Christine Temple, 1958-2014

The founding professor and first head of the department of psychology at the University of Essex has died

November 6, 2014

Christine Temple, who was 56, was emeritus professor at the university, where she worked for 23 years, serving as head of department from 1991 to 1994. After earning a first-class honours degree in psychology from the University of St Andrews, the native Scot then studied for her master’s in cognitive psychology at the University of California, Los Angeles, before undertaking doctoral studies at the University of Oxford.

Professor Temple’s work at Oxford brought her international prominence. Under the supervision of eminent psychologists John Marshall and Freda Newcombe, her research successfully demonstrated that individuals with developmental dyslexia could suffer from impairments in single-word reading that were just as selective as those that had recently been observed in cases of acquired phonological dyslexia and acquired surface dyslexia.

She went on to pioneer the use of single case studies in the investigation of developmental disorders and was instrumental in the emergence of an area of research known as “developmental cognitive neuropsychology”.

Professor Temple joined Essex from Royal Holloway, University of London, and she established and led the Developmental Neuropsychology Unit. Between 2004 and 2010, she served as a pro vice-chancellor at Essex, maintaining a steady output of important research into the effects on cognitive development of genetic impairments including Williams syndrome and Klinefelter’s syndrome.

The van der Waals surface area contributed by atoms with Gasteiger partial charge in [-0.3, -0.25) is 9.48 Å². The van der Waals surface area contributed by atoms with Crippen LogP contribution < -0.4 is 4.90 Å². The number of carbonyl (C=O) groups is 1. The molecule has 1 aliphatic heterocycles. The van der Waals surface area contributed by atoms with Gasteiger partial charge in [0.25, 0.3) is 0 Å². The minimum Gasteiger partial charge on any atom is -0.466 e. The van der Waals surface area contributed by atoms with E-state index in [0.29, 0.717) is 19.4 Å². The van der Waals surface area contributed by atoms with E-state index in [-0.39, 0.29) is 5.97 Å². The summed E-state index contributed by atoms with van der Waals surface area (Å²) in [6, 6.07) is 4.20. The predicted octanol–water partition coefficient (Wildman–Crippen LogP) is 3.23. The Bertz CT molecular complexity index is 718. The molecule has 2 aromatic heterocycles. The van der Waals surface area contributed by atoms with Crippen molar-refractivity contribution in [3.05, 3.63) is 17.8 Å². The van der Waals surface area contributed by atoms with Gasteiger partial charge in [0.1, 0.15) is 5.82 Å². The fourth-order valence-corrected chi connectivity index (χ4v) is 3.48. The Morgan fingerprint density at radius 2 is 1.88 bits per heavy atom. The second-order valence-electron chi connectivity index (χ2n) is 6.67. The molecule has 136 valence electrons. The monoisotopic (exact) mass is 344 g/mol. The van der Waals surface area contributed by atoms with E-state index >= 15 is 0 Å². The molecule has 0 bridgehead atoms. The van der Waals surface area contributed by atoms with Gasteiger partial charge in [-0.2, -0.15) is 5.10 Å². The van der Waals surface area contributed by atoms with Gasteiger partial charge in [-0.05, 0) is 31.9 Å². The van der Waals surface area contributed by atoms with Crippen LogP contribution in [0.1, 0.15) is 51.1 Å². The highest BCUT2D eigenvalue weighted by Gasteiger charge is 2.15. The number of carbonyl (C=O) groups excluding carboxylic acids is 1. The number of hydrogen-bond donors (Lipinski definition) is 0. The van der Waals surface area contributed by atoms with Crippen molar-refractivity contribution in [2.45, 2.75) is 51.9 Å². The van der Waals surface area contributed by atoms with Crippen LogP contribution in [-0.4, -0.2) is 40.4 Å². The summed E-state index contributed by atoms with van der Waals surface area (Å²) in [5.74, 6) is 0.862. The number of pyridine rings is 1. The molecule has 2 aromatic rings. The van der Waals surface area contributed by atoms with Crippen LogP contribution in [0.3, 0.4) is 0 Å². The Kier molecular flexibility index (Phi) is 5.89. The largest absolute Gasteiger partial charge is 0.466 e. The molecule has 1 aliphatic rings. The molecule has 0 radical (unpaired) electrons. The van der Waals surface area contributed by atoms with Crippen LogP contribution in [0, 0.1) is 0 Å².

Among the PhD students she supervised were Sally Robinson and Paul Richardson, who extended the single case approach to studies of developmental amnesia and childhood semantic memory impairment.

Sheina Orbell, who worked with Professor Temple in the department of psychology at Essex, described her erstwhile colleague as “the brightest of lights, and the brightest lights unfortunately sometimes shine for only half as long”.

“Christine was wonderfully glossy, and sometimes breathtakingly bright and quick of mind,” Professor Orbell said. “She could form a goal and stay focused upon it. She championed women in science and academia, both as a role model and in person. Above all, I remember her optimism and positivity. She was a fantastic colleague and comrade, and the bravest woman I have met.”

Professor Temple, who retired through ill health only in the summer, died at St Helena Hospice in Colchester on 22 October after losing her battle with cancer. She is survived by two sons, aged 17 and 19.

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